As a three-year-old, she was singing along to records. "Mom told me I was particularly fond of Frank Sinatra fan. She remembers I used to sing along with him Jimmy Van Heusen and Phil Silvers [yes, that Phil Silvers] ëNancy with the Laughing Face.'"

At age six, she was singing at St. James Presbyterian Church on West 141st Street. Appearances on local TV followed. The first Broadway show she saw was Porgy and Bess. "I was enthralled by Leontyne Price, William Warfield, Cab Calloway and, in the ensemble, my aunt Eloise Uggams [who was also in the revue Blackbirds of '29] and that incredible Gershwin music. That's when the bug bit!"

After third grade, Uggams attended Professional Children's School, where she became friends with Mary Martin's daughter Heller "and got to see tons of Broadway shows: Peter Pan, The Sound of Music, The King and I. Aunt Eloise wanted me to be an opera singer like Marian Anderson, but I wasn't leaning that way."

No way. In 1951, between singing dates and taking tap lessons [which later would land her recurring appearances on Milton Berle's TV variety show], she made her acting debut on TV's landmark sitcom Beulah.

"I played Ethel Waters' neice in one episode and the producers wanted my hair in ëpickaninny' braids," recalls Uggams. "Miss Waters said, ëAbsolutely not! You see the way her hair is now. She has beautiful curls. That's how it is going to be on the show.' I was impressed with her even at six years old. She invited my mother and me to see her in Carson McCullers' Member of the Wedding and it made such an impact that I see remember it as extraordinary performance.

[More trivia: Dooley Wilson, Sam in Casablanca, was Uggams' boyfriend in her Beulah appearance; and Uggams and Brandon De Wilde, who played John Henry - and Joey in Shane ó were friends in elementary and high school.]

By age eight, Uggams was winning singing competitions on bandleader Paul Whiteman's TV Teen Club , making radio appearances and doing shows in Philadelphia, Baltimore, Washington - not to mention New York's famed Apollo Theatre. Two years later, she had a best-selling record, "Missus Santa Claus" and was soon opening for such greats as Louis Armstrong, Ella Fitzgerald and Dinah Washington.

She was one busy little bee. "I was always going to auditions," reports Uggasm, "and I got lots of kiddie roles. I grew up with Gregory Hines and his brother Maurice. We were the token black kids."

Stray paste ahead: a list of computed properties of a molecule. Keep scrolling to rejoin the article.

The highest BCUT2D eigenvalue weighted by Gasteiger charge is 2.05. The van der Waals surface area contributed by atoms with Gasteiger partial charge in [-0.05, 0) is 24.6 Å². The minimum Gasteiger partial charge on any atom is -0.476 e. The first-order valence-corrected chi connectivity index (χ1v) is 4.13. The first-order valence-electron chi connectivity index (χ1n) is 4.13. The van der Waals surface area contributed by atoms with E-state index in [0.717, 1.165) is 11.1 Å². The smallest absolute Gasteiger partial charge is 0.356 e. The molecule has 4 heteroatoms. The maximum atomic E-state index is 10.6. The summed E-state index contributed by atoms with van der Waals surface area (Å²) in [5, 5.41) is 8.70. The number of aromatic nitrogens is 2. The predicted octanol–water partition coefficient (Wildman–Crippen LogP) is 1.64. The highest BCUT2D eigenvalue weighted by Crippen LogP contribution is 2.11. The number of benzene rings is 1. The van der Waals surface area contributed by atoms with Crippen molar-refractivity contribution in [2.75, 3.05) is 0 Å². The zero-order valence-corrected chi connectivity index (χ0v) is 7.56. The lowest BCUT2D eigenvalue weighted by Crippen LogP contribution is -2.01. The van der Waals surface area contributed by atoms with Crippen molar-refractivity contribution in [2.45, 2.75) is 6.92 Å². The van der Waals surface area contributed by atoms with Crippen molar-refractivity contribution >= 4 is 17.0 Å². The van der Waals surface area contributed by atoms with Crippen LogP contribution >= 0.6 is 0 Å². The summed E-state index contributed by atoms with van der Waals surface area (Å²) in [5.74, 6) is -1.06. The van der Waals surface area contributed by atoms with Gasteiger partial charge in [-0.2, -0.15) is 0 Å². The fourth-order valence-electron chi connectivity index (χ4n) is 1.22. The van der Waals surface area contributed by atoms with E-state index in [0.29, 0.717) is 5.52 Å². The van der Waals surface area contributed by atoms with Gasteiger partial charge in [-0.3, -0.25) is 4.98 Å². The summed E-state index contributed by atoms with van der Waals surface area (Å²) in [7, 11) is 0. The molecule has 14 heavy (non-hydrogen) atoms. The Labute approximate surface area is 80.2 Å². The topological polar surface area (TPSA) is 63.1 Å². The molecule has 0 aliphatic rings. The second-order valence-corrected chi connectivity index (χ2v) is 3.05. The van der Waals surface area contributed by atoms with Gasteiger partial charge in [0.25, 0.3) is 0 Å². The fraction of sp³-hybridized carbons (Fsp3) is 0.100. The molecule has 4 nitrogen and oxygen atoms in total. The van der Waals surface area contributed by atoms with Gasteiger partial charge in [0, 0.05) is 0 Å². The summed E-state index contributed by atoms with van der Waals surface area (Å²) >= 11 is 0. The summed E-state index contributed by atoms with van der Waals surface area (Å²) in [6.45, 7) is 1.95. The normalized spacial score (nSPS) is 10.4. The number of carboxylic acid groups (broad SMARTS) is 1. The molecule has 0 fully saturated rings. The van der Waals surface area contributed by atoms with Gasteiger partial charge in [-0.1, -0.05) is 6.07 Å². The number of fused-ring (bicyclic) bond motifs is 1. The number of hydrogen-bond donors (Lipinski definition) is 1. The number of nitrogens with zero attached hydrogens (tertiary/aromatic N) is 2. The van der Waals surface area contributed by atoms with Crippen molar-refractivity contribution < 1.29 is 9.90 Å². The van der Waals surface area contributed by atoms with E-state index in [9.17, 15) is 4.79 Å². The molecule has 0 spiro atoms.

By the time she reached 12, it was catching up with her. "I felt I had to take a break. My voice was beginning to settle, so we discussed this and decided it a good idea to wait until it got deeper and bigger." It wasn't long, however, before she was ready for a comeback.

Little Leslie was recording more and more and had MGM Record hits with such titles as "Every Little Piggy Has a Curly Tail," "Easter Bunny Days," "Percy, the Pale Faced Polar Bear" and "Candy Apple." In 1960, at 18, she was showcased off screen in the film adaptation of Inherit the Wind singing "That Old Time Religion."

She appeared on Arthur Godfrey's Talent Scouts and won. Registered in the Teen Category on the top-rated TV quiz show, Name That Tune, she shared the top prize of $25,000. "The excitement was like in the movies," she explains, "where everyone in the neighborhood opens their windows and shouts the news!"

Clockwise: At the Apollo; with Mitch Miller; with Ed Sullivan; in Jerry's Girls with Dorothy Loudon.

Young Uggams created quite a buzz. In 1961, Mitch Miller set up an audition meeting and was so impressed he signed her to Columbia Records [where she became a top-selling artist] and as a regular on his immensely popular variety show, Sing Along with Mitch.

It was a landmark decision. Uggams was not only the only female, but also the only African American on the show. Stations in the South were up in arms and vehemently complained to the network. Some refused to air the show. "Mitch was told by the network either I go or the show goes," she reports. "He said, 'She stays or there's no show.' Miller held his ground. He loved that show, and had been trying to sell it for years, so to do that was heroic."

In an interview, Sammy Davis, Jr., a big fan of Uggams, spoke of the impact of Miller's casting: "Everybody identifies with Leslie Uggams. She's bridged a very important space. The first great step has happened with her. Leslie's infectious smile and vocal talent have made her America's sweetheart."